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Question Solid red CPU light on motherboard until I restart?

Zelix

Member
Jun 30, 2018
39
2
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So I'm running into a bit of a weird issue. Whenever I cold boot my PC, the mobo displays a solid red CPU light and doesn't post (the fans are spinning and lights are on). I always fix it by hitting the restart button on my case once and it then proceeds to boot normally. It also doesn't run into any problems once booted (everything detected, no crashes, games run etc.). I have re-applied TIM to the CPU and re-set it. I have also re-set the ram, unplugged/re-plugged both the CPU 8-pin and mobo 24-pin, and reset the CMOS a couple times all to no avail. I should note that this issue only appeared once I installed my new GPU, even though I don't know how that would affect the CPU light. Could just be an extremely poor timed coincidence but might as well mention it. Any help on this is appreciated. Specs below


  • MSI B450 Gaming Pro Carbon AC (Latest Bios 7B85v1B )
  • Ryzen 5 2600x (stock clock)
  • ASUS ROG Strix RTX 2070 Super (drivers up-to-date)
  • Flare X 2x8gb 3200 cl14 (running XMP profile)
  • EVGA Supernova G3 750w
  • 860 EVO 500gb (C: Drive)


Update: RMA'd the GPU and got a replacement. Issue is still occurring so let the record show that the GPU was not the issue. I have no idea what it could be at this point.
 
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Steltek

Golden Member
Mar 29, 2001
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Since it started with the upgraded video card, I would immediately suspect the BIOS since that most recent BIOS includes stuff related to both PCIe compatibility (probably activating PCIe 4.0 compatibility, which has been problematic on some B450 boards) and decreased boot time (which may itself be causing the problem).

You might try downgrading the BIOS to 7B85v1A to see if the problem goes away. If it does, you aren't missing anything as your video card is natively PCIe 3.0 anyway.
 

Furious_Styles

Senior member
Jan 17, 2019
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Since it started with the upgraded video card, I would immediately suspect the BIOS since that most recent BIOS includes stuff related to both PCIe compatibility (probably activating PCIe 4.0 compatibility, which has been problematic on some B450 boards) and decreased boot time (which may itself be causing the problem).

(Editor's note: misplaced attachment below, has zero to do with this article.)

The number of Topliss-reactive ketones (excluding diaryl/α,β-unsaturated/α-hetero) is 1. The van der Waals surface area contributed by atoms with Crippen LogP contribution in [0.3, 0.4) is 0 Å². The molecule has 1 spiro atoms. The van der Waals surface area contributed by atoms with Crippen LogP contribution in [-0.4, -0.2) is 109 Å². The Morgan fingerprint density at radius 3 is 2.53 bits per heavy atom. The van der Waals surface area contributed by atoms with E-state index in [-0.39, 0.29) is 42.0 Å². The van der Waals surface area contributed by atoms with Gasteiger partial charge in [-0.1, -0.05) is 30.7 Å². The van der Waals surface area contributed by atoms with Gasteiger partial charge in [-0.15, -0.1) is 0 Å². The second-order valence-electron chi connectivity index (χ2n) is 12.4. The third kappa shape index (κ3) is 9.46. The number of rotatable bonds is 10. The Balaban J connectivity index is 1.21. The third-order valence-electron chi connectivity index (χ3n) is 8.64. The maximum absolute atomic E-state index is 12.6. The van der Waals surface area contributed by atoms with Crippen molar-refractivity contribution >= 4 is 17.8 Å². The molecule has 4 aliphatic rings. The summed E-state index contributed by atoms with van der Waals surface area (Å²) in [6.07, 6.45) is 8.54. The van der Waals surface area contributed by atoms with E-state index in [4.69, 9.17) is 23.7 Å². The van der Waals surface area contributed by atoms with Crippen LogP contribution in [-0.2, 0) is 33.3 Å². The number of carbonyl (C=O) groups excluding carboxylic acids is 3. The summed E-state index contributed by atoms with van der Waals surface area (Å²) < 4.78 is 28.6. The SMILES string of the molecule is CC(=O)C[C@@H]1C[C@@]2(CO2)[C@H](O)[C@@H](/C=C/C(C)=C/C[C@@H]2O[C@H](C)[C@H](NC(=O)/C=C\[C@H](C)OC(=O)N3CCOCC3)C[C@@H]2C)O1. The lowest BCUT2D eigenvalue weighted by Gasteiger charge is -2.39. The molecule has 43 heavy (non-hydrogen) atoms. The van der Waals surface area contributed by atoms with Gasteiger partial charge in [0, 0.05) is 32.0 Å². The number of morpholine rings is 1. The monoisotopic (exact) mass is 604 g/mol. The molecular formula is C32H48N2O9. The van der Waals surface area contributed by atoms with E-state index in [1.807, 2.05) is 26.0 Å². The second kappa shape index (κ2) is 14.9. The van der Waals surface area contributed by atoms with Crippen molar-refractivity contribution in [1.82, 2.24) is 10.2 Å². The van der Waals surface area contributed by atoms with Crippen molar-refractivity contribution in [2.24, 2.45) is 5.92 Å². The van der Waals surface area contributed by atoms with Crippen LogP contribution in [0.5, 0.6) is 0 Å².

You might try downgrading the BIOS to 7B85v1A to see if the problem goes away. If it does, you aren't missing anything as your video card is natively PCIe 3.0 anyway.
Agreed. Can also try re-installing old GPU and see if the same problem occurs. Then you can rule out the gpu theory.
 

Zelix

Member
Jun 30, 2018
39
2
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Were you running the current BIOS without problems prior to upgrading the video card?
Apologies for the late reply. I was running an earlier bios version prior to upgrading the gpu without any issues. Once I upgraded, I was running into POST issues which prompted me to update the bios to the latest version in the first place to see if it would fix the issue.
 

Steltek

Golden Member
Mar 29, 2001
1,917
93
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Apologies for the late reply. I was running an earlier bios version prior to upgrading the gpu without any issues. Once I upgraded, I was running into POST issues which prompted me to update the bios to the latest version in the first place to see if it would fix the issue.
By any chance, have you tried to move the new card to the second PCIe x16 slot to see if the system will POST properly?
 

Zelix

Member
Jun 30, 2018
39
2
41
By any chance, have you tried to move the new card to the second PCIe x16 slot to see if the system will POST properly?
I have not. However, if there was a problem with the slot, wouldn't have shown up with the previous gpu?
 

Steltek

Golden Member
Mar 29, 2001
1,917
93
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Not necessary. Perhaps you did something when you removed the old card.
+1.

There could also be a voltage irregularity or pin damage in the slot that the other GPU isn't sensitive to. If you had access to another system, I would also have you test it (the new card) there as well just to see if the system posted properly with the new card.

Out of curiosity, what was the specific model of your old GPU card you are replacing?
 
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Zelix

Member
Jun 30, 2018
39
2
41
+1.

There could also be a voltage irregularity or pin damage in the slot that the other GPU isn't sensitive to. If you had access to another system, I would also have you test it (the new card) there as well just to see if the system posted properly with the new card.